Will Larry Page’s attempt to rally the troops and incentivize them to get social actually have some tangible impact on Google’s ability to succeed in this area? That remains to be seen, but I’m skeptical. I think Google staffers are more likely to resent these moves rather than feel inspired, and resentment isn’t a great foundation for a new social effort.

The threat of punishment is not an incentive, but leave that aside. The deeper question is this: can Page socialize Google, but whatever means?

Wouldn’t it be better to create a skunkworks somewhere, one that is fooling with socializing existing Google tools, or devising more social replacements? Again, going back to the Liquid Email model, couldn’t a Google skunkworks figure out a more social email client, or more social calendaring?

Can Google Go Social?

I have been watching Google’s frenetic quest to find an opening into the social revolution for a long time.

To date, what we have seen are experiments and acquisitions.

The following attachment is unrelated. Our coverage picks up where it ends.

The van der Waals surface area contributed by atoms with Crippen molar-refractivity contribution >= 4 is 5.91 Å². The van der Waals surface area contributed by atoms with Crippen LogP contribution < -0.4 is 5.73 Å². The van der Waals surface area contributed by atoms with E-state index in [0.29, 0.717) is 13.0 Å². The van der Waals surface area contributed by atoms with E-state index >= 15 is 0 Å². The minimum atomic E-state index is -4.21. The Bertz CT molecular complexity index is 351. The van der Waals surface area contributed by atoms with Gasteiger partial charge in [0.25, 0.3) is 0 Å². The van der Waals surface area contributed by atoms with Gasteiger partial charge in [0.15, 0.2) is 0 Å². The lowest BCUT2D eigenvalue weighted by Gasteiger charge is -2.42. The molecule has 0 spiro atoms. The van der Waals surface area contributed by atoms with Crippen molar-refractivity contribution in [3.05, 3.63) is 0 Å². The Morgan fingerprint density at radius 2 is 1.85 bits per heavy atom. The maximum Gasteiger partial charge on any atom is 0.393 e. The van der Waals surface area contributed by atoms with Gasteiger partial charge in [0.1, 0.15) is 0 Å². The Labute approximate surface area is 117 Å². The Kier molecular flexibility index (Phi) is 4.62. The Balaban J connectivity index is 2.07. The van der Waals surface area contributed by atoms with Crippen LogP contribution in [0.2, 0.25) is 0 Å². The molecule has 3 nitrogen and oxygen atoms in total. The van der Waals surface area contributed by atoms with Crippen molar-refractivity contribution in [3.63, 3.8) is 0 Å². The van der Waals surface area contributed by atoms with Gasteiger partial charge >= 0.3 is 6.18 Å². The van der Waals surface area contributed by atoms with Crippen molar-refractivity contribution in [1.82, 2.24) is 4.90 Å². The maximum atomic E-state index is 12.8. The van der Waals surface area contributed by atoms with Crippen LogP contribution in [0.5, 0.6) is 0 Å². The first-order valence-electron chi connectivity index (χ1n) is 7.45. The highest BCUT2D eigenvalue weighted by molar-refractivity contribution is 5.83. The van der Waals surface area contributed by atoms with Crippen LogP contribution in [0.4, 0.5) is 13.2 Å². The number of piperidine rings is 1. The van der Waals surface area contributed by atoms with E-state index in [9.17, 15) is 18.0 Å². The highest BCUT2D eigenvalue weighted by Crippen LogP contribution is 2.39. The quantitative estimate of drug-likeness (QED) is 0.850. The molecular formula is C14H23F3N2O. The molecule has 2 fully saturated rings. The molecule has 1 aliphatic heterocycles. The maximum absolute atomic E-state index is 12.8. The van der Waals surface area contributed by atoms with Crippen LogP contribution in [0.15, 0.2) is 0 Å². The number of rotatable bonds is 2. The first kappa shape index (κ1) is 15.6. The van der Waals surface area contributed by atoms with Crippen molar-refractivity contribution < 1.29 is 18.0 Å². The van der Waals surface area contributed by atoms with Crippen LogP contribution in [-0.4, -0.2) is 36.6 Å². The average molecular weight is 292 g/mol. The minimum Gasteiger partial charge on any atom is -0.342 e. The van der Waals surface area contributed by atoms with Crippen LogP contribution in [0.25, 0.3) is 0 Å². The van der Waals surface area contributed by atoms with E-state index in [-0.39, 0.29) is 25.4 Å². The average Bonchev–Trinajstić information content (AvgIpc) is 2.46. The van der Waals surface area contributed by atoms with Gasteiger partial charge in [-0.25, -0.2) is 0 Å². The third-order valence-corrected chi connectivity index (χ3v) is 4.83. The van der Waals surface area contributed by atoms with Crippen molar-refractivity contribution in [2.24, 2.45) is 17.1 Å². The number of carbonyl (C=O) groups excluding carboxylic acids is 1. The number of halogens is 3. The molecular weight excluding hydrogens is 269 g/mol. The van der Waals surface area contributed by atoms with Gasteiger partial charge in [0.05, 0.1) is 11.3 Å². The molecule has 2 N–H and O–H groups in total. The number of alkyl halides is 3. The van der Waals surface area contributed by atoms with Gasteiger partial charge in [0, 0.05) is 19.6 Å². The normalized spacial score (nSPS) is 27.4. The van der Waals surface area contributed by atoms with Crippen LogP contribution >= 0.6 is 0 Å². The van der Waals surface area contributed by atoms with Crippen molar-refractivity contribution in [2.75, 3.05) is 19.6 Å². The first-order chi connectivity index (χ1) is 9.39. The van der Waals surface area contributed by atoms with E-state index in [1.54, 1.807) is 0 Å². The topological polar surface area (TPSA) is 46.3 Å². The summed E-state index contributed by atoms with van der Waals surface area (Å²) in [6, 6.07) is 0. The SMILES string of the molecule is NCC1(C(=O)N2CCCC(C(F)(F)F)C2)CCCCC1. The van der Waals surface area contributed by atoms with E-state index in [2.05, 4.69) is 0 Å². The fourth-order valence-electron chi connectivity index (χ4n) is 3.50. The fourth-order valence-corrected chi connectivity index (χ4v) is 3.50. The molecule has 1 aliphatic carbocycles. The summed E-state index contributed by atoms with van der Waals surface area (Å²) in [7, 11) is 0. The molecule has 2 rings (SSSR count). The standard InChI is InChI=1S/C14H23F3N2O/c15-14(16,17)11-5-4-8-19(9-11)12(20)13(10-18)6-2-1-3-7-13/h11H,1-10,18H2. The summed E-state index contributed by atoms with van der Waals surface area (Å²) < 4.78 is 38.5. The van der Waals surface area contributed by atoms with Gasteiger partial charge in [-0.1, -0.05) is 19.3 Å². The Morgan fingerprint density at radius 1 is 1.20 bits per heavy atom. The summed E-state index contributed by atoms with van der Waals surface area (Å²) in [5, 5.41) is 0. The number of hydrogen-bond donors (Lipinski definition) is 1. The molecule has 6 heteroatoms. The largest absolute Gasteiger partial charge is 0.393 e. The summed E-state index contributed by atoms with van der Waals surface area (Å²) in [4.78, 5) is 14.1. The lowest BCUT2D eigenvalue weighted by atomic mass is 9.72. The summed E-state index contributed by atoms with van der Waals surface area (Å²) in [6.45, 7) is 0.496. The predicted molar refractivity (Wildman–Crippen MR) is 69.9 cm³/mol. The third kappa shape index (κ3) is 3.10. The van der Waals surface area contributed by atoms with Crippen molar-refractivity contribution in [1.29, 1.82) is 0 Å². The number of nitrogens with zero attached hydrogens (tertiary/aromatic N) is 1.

Having Gundotra lead social at Google reminds me of President Obama tapping General Petraeus to take on Afghanistan. It feels calming at the moment, but might not actually lead to the desired outcome.

On one one side, half-hearted hobbies that senior management hopes will grow into something great. In this category we have the more-or-less failed social network Orkut and now Wave, which both surfaced from the company’s ‘one day a week’ tinkering culture.

On the other, acquisitions like Jaiku and Dodgeball, which were innovative and groundbreaking, but were allowed to die in red tape, and where the innovative founders — like Jyri Engstrom of Jaiku, and Dennis Crowley of Dodgeball, soon left the company. Or great fat purchases like YouTube, which have proven to be less valuable than market prices.

Then, Google staged a relatively public search for a leader to move them to social. (Despite losing Jyri and Dennis, either of which could have done great things for the firm.) The result? Can’t find the right person. Catarina Fake couldn’t be lured back into corporate deadness, I guess. And Bradley Horowitz, who runs Google Talk, Grandcentral, Blogger and Picasa, wasn’t the right guy, apparently.

So now we have Vic Gundotra annointed as Mr Social, a guy who has made great strides at Google Mobile, getting Android into the market with a bang. But is he Mr Social?